It’s Never Been Easier To Freelance From Abroad
by Emily Wenstrom
Freelancing has always been associated with freedom: from desks, from bosses, from suits. But it’s not just offices from which freelancers and other remote workers are escaping anymore. Many are hightailing it to other continents. As the trend grows, new organizations are coming up with ways to make it more convenient and social.
The freelancing expatriate is nothing new. Instead of waiting to earn his or her two weeks of vacation to tour Italy, the traveling freelancer prefers to simply live there for a few months. As long as s/he can keep up with clients and deadlines, why not? Technology has only enhanced the freedoms that freelancing can offer, and these days any place with an Internet connection can be a workspace, whether it’s in New York or Thailand.
Take, for example, Shannon O’Donnell, a 2013 National Geographic Traveler of the Year. She’s been living almost completely in other countries, making only occasional pit-stops in her home state of Florida to visit with family, for seven years now, with no plans to stop any time soon.
“I still work a lot,” O’Donnell said. “But instead of going home and watching Netflix on the weekend, I meet up for drinks with other travelers, or I hike up a mountain.”
At the time of this interview, O’Donnell was housesitting in London for a month, and about to head off on a long weekend in Denmark. Professionally, O’Donnell is a freelance writer and marketing consultant. She also runs the travel blog A Little Adrift, as well as Grassroots Volunteering, which helps other travelers identify ways to give back and spent responsibly while they travel.
O’Donnell said traveling while working is rewarding, the logistics of the lifestyle can get complicated quickly. Freelancers who want to travel long-term should be wary of needs like visas and always research extensively before going somewhere new.
However, new organizations are cropping up that can simplify the planning stage so that remote workers can focus on their business and travel experiences.
For example, Hacker Paradise sets up a coworking space in a new location every few months, and invites remote workers to join them there for periods ranging from a couple weeks to a month or more. Within a community of like-minded freelancers, participants are free to pursue personally set career goals and enjoy exploring a new culture.
Another, Remote Year, takes a group of remote workers to twelve cities all over the world over a span of 12 months. Each traveler is responsible for their own work, but Remote Year coordinates shared workspaces, living spaces and some meals for each destination over the year. The first group started its journey last June and have already spent time in Prague, Czech Republic; Lubljana, Slovenia; Cavtat, Croatia; and Istanbul, Turkey.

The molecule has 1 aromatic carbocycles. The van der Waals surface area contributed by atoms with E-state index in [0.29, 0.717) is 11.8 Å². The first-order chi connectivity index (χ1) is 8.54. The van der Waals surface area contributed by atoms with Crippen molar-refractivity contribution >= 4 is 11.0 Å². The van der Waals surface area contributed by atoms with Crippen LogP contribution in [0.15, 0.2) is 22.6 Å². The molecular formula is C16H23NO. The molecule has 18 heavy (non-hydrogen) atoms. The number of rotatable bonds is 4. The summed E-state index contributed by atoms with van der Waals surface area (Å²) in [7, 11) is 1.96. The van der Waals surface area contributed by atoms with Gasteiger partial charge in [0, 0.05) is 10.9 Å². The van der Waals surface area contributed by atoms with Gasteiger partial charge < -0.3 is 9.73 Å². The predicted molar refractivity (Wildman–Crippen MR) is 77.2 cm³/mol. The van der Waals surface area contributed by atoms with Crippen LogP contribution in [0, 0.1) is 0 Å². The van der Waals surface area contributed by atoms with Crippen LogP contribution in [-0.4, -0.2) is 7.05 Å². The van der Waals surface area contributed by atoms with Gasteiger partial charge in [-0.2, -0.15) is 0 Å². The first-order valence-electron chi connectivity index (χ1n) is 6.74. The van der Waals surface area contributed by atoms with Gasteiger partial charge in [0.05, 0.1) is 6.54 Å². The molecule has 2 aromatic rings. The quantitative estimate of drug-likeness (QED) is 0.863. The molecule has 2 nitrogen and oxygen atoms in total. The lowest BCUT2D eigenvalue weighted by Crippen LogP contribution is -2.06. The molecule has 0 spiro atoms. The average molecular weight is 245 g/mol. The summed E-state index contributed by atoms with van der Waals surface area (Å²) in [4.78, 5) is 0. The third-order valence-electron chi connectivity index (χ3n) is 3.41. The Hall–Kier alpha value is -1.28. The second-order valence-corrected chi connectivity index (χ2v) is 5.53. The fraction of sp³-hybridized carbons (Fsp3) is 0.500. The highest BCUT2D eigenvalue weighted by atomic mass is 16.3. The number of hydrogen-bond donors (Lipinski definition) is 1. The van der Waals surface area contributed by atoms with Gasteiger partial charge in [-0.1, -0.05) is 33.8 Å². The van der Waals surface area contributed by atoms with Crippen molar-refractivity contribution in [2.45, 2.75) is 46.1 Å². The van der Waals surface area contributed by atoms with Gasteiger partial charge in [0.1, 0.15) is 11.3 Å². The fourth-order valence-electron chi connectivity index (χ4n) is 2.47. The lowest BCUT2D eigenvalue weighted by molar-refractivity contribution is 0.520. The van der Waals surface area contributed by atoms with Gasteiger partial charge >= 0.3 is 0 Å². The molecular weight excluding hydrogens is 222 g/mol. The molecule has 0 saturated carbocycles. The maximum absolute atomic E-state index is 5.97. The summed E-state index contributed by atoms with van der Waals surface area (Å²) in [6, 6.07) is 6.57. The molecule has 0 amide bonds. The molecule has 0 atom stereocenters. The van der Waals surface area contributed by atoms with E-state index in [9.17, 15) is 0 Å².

These opportunities come with some real perks compared to traveling solo. To start, international travel can feel less intimidating when with a group. It can lead to lifelong friendships. And it’s always nice to know for sure where your next bed will be, and that you’re sure to have the Internet connection you need to deliver that next project.
But these perks will cost you. A slot in the Remote Year program costs $2,000 a month. Paradise Hacker varies widely depending on the duration of the trip and the destination. And even with these groups, freelancers are on their own to secure their paychecks.
Is the tradeoff worth it? It may come down to temperament.
While O’Donnell enjoys her independent life, she said, “I like the idea of a community. Not everyone is cut out for solo travel.”
Research and planning are absolutely critical for a solo traveler, and O’Donnell recommends using travel blogs to research new destinations before buying a ticket. Furthermore, solo travelers need to be even more internally motivated and disciplined than the average freelancer. Just imagine pushing off a project until deadline, only to have a monsoon wipe out all power in the region and cut off the wifi.
Traveling with an organized group like Remote Year can drastically cut down on these wild card moments, lending more structure and socialization to a freelancer’s travels. But doing so also leaves less room for improvisation and independence.
All in all, technology means there’s less reason than ever to stay tied to a cubicle, or even plugged into a wall, to earn a living. But taking your life and work overseas comes with a whole new set of challenges. For those who want to explore the world but aren’t ready to leave all connections and stability behind, organizations like Remote Year and Hacker Paradise can bridge the gap.
Emily Wenstrom writes about pop culture, creative writing and lifestyle topics; she also advises clients in content strategy.
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